Mandatory Breastfeeding In The UAE Will NOT Foster Maternal Bonding

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It’s no secret that I am a huge believer in breastfeeding if you can (emotionally and physically). But I’m an even bigger believer in a woman’s right to do what she wants with her body so this news coming out of the United Arab Emirates is disturbing. According to The National, the UAE recently made breastfeeding compulsory for the first two years of a child’s life, citing the child’s right to nurse as stated in Islam. According to the Minister of Social Affairs, Mariam Al Roumi:

“This part of the law can be a burden. If the law forced women to breastfeed, this could lead to new court cases.”

According to The National, exactly how the new law will be enforced is still up in the air. One Federal National Council member, Al Samahi, suggested that if there were complications thought to be caused by a woman “neglecting her duties,” then she could be punished. It’s also been suggested that husbands could sue their wives if she refuses or fails to breastfeed to his liking.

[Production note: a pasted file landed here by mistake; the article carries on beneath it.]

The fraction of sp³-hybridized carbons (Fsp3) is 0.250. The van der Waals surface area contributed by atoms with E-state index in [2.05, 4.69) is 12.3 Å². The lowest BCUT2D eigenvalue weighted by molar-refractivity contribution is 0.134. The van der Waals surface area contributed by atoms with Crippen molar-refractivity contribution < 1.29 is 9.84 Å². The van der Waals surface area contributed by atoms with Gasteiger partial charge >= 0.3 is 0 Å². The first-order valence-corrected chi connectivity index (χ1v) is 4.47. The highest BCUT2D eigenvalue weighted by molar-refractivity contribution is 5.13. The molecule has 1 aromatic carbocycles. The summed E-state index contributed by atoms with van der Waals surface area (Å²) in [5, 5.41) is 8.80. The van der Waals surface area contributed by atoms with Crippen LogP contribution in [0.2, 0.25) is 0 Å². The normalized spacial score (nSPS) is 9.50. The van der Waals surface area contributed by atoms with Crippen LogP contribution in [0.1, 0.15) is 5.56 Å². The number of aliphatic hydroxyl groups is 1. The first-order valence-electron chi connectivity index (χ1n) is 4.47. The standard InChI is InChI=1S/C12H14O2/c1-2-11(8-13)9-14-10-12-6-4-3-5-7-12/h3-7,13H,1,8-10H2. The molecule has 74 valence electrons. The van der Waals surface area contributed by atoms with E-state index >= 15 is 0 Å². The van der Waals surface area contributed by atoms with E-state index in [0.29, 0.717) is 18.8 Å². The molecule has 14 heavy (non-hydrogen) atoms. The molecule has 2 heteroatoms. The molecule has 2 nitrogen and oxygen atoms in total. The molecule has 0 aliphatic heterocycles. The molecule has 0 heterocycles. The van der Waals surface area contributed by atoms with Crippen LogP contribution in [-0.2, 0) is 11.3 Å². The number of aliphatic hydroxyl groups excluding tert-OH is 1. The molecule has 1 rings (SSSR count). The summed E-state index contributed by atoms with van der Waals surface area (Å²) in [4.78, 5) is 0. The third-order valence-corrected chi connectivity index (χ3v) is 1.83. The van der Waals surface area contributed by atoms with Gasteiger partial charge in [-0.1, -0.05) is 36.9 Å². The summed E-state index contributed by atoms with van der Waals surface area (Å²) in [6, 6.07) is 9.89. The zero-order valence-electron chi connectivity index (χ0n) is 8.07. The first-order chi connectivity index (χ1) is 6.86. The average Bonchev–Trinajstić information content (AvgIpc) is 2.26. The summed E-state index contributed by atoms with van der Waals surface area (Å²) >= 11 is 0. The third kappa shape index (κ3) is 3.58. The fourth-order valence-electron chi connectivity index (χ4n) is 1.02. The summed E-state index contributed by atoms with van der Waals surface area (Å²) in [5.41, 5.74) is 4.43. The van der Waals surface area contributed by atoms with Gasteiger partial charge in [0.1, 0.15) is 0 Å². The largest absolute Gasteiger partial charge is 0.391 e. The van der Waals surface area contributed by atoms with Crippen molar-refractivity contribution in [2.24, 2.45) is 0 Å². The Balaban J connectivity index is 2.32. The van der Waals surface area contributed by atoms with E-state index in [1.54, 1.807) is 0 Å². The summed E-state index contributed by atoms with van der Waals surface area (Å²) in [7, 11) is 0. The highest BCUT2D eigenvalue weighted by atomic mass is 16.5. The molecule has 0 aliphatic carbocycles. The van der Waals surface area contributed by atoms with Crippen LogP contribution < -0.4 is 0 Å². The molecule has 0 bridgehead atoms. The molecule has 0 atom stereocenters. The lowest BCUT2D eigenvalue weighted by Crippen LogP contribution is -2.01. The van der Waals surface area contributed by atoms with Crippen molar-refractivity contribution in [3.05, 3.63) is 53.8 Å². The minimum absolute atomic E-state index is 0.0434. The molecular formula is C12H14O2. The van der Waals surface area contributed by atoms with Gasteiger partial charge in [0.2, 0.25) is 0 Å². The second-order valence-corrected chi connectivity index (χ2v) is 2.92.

Here’s the thing that really bothers me about this law. According to various FNC members, it’s meant to “nurture a strong relationship between a mother and her child.” But breastfeeding, even under the best of circumstances, can be arduous and exhausting. The last thing that is going to foster maternal bonding is the fear of legal troubles every time you try to nurse, or fail to live up to your spouse’s expectations for nursing. Between the pain of childbirth, cracked nipples and no sleep, the last thing a new mom needs is another thing to worry about.